The eight classrooms on the first floor are unique. Every seat in every room is wired for data, although only two classrooms will be fully activated at first because of the cost, according to Richard Stock, project coordinator. Three rooms can be configured for televised distance learning, and all will have state-of-the-art audio-visual systems and computer-controlled lighting preset for different teaching scenarios. The 150- and 300-seat auditoriums are similarly equipped.
In between some of the classrooms, observation booths with one-way mirrors will allow researchers to watch or videotape experimental teaching, including classes that require flexible configurations other than the standard desks-in-a-row lecture approach. The rooms sit atop raised flooring, which accommodates the current wiring and more easily allows for future renovations necessary to meet the demands of changing technology.
"One of the concepts was that the teaching here would, by definition, be innovative," says John Moore, director of Educational Technologies. "They're going to be the best equipped classrooms, from a technology viewpoint . . . on this campus."
The first floor also includes an atrium with tables, chairs, and computer hookups that will serve as an electronic study court and a space where people can gather.
Visually, the electronic reading room that occupies the arch spanning Alumni Mall will be the most stunning part of the building. Couches, the huge open space, and cherry wood covering the arched ceilings will give it the feel of the old library reading room. But this modern version will allow students and the general public to plug in their laptops, to use one of 40 or so computers at study carrels along the walls, or to confer with technology consultants when they hit a snag.
Torgersen Hall also will provide, at Torgersen's suggestion, an appropriately elegant and high-tech space for the Virginia Tech Board of Visitors (and other groups) to meet. The room will feature a huge round table, top-grade audio-visual equipment, special lighting, and a series of viewing screens that move back and forth by remote control. "It will be a highly finished room," Stock says.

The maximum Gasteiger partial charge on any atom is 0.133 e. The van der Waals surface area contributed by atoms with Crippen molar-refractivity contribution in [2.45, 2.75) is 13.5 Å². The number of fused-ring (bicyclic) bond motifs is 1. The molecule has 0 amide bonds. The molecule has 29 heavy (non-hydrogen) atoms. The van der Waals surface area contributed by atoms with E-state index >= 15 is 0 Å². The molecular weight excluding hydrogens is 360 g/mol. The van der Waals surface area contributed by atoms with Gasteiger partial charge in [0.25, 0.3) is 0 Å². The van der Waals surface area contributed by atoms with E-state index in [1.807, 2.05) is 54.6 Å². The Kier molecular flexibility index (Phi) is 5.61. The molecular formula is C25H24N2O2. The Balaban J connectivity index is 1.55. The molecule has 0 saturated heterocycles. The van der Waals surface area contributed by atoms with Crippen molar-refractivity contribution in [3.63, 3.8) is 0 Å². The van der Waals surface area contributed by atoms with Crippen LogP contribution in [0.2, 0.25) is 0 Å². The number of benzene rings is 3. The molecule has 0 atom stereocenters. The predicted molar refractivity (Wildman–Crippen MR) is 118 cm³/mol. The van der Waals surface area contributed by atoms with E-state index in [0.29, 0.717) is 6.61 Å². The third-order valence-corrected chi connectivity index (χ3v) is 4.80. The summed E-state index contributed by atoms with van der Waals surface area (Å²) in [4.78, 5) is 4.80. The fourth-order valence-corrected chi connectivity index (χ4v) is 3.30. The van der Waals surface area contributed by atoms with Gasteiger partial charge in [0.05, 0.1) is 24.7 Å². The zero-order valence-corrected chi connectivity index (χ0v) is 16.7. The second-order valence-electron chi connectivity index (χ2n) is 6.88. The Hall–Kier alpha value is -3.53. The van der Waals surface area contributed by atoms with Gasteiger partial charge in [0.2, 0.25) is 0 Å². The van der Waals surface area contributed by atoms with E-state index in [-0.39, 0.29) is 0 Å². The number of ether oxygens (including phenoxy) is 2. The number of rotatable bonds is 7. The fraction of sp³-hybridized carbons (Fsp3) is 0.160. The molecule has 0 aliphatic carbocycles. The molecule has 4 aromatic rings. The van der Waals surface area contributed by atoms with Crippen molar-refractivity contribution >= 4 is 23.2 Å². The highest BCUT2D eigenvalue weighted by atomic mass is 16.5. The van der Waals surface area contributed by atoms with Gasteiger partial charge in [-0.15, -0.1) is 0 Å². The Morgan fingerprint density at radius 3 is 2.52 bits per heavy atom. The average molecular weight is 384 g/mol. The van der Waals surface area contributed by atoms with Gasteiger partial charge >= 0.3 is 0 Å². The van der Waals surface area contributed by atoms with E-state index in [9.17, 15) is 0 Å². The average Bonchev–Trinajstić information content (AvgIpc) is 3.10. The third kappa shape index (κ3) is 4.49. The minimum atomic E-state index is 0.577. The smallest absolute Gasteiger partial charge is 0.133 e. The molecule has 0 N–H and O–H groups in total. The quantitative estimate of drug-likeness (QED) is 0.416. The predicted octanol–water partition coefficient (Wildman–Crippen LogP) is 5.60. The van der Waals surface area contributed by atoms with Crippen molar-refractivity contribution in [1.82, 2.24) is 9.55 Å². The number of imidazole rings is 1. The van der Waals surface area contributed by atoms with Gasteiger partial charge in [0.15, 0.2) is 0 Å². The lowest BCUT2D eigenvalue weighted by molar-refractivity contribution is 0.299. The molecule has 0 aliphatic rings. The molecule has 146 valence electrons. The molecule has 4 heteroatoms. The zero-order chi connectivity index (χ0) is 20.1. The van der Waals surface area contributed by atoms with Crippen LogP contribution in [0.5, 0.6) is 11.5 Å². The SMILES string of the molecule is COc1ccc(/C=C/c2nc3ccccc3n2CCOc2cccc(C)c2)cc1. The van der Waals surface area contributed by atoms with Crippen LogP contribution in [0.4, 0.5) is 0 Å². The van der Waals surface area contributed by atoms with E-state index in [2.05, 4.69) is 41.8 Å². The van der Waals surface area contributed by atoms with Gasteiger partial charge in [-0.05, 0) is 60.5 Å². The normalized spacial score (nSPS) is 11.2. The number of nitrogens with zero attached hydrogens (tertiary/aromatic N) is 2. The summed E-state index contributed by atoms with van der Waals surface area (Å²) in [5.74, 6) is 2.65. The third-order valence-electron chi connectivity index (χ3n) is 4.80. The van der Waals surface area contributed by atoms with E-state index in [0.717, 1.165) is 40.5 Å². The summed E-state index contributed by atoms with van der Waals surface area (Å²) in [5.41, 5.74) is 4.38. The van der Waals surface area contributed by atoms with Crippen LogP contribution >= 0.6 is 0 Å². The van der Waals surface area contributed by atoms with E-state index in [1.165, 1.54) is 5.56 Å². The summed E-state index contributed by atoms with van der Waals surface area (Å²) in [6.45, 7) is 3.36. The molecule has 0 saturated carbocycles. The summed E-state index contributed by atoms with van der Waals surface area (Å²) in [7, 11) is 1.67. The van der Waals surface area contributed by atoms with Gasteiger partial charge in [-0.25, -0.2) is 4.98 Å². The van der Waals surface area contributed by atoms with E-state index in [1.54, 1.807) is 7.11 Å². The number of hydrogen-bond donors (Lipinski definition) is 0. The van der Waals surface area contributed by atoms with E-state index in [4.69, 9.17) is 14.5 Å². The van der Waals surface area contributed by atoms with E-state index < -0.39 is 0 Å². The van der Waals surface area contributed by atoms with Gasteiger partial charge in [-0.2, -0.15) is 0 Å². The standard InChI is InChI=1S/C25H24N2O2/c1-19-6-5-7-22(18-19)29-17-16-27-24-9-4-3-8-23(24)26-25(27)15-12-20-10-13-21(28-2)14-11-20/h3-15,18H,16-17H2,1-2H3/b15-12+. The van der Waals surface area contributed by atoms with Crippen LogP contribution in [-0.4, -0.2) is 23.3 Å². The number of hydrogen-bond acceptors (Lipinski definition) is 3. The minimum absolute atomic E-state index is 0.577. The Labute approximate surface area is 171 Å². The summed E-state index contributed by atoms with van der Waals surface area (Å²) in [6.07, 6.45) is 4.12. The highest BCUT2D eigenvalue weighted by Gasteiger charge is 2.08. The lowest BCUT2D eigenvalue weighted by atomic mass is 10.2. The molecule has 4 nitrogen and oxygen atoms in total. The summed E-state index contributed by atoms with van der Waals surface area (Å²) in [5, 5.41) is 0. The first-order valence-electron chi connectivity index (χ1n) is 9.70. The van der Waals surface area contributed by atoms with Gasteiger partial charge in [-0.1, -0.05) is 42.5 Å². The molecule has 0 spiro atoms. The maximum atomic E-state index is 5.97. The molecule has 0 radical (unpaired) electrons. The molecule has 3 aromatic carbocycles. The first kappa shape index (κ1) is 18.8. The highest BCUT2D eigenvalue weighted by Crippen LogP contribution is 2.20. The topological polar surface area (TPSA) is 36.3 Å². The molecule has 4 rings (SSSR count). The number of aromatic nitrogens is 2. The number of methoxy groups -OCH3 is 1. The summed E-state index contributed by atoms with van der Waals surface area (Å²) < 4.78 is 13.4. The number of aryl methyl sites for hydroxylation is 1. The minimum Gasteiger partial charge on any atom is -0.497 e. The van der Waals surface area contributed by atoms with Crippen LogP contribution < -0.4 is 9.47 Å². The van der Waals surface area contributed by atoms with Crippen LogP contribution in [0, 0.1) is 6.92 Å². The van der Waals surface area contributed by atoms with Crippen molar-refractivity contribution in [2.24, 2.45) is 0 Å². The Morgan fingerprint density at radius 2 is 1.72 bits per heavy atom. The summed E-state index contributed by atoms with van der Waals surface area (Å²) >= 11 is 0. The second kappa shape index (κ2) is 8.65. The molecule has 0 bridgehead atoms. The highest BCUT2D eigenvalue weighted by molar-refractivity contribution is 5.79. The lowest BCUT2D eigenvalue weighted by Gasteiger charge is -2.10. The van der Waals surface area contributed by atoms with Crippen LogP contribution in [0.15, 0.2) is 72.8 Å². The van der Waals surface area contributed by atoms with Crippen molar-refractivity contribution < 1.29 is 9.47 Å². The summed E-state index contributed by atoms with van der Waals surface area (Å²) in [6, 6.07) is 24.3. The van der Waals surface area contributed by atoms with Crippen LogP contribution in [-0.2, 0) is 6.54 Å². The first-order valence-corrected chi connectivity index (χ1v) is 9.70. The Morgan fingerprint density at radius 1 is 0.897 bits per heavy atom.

The rest of the building mostly consists of offices and laboratory space designed specifically for the occupants. They include the Laboratory for Advanced Scientific Computing and Application, the Digital Library Research Laboratory, the Human-Computer Interaction Laboratory, the Center for Applied Technology in the Humanities, Electrical and Computer Engineering, the Fiber-Optics Laboratory, the Multimedia Lab, the Center for Modeling and Simulation in Materials Science, the Assistive Technologies Laboratory, Web Application Research and Development, the Virginia Technical Information Center, Digital Imaging, Instructional Services and Educational Technology, the New Media Center, the Navy Collaborative Integrated Information Technology Initiative, the University Visualization and Animation Group (VT-CAVE), the Center for Alternative Media, the Digital Library and Archives, Library Digital Research, and the Institute for Distance and Distributed Learning.
Placement of the building was easy, Torgersen recalls. Central to the concept of the ACITC was to have a facility that "was a locus of some kind that wasn't attached to one college." And the space at the end of the mall wasn't considered the domain of engineering, agriculture, or any other entity. In addition, it finishes encircling the Drillfield with Hokie Stone buildings. Torgersen is aware of criticism that Torgersen Hall will block the view of the Pylons, but he notes that some early critics of War Memorial Chapel complained that it would ruin the Drillfield.
Torgersen is proud but humble about the honor. "It's one of the most beautiful buildings on campus, and you ask yourself if you're worthy of that recognition," he says. "There are more modest buildings on campus...that might be more representative of what I've been able to accomplish in six years."